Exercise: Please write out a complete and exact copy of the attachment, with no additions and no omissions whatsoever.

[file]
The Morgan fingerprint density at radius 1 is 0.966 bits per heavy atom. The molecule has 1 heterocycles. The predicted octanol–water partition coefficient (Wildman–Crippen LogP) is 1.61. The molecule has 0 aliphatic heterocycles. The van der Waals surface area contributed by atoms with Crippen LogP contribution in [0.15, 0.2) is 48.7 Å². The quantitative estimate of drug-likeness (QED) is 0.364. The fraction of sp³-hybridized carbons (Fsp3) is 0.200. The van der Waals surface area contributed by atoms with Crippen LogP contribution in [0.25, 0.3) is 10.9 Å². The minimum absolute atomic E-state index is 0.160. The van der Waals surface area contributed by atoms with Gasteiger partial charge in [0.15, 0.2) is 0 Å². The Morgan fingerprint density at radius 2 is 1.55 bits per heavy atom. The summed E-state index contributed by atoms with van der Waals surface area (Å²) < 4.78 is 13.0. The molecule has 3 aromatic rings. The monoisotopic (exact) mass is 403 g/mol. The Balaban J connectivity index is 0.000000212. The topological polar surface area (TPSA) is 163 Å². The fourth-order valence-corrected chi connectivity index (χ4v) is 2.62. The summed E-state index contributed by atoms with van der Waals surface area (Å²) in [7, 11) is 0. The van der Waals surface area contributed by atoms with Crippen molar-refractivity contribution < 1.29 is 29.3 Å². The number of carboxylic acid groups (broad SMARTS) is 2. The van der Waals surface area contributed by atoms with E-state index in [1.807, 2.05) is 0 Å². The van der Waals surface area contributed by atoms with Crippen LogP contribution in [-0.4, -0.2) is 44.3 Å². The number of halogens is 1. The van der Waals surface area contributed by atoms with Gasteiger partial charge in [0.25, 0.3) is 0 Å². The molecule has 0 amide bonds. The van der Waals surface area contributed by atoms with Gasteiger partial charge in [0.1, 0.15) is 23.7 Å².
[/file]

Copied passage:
The Morgan fingerprint density at radius 1 is 0.966 bits per heavy atom. The molecule has 1 heterocycles. The predicted octanol–water partition coefficient (Wildman–Crippen LogP) is 1.61. The molecule has 0 aliphatic heterocycles. The van der Waals surface area contributed by atoms with Crippen LogP contribution in [0.15, 0.2) is 48.7 Å². The quantitative estimate of drug-likeness (QED) is 0.364. The fraction of sp³-hybridized carbons (Fsp3) is 0.200. The van der Waals surface area contributed by atoms with Crippen LogP contribution in [0.25, 0.3) is 10.9 Å². The minimum absolute atomic E-state index is 0.160. The van der Waals surface area contributed by atoms with Gasteiger partial charge in [0.15, 0.2) is 0 Å². The Morgan fingerprint density at radius 2 is 1.55 bits per heavy atom. The summed E-state index contributed by atoms with van der Waals surface area (Å²) < 4.78 is 13.0. The molecule has 3 aromatic rings. The monoisotopic (exact) mass is 403 g/mol. The Balaban J connectivity index is 0.000000212. The topological polar surface area (TPSA) is 163 Å². The fourth-order valence-corrected chi connectivity index (χ4v) is 2.62. The summed E-state index contributed by atoms with van der Waals surface area (Å²) in [7, 11) is 0. The van der Waals surface area contributed by atoms with Crippen molar-refractivity contribution < 1.29 is 29.3 Å². The number of carboxylic acid groups (broad SMARTS) is 2. The van der Waals surface area contributed by atoms with E-state index in [1.807, 2.05) is 0 Å². The van der Waals surface area contributed by atoms with Crippen LogP contribution in [-0.4, -0.2) is 44.3 Å². The number of halogens is 1. The van der Waals surface area contributed by atoms with Gasteiger partial charge in [0.25, 0.3) is 0 Å². The molecule has 0 amide bonds. The van der Waals surface area contributed by atoms with Gasteiger partial charge in [0.1, 0.15) is 23.7 Å².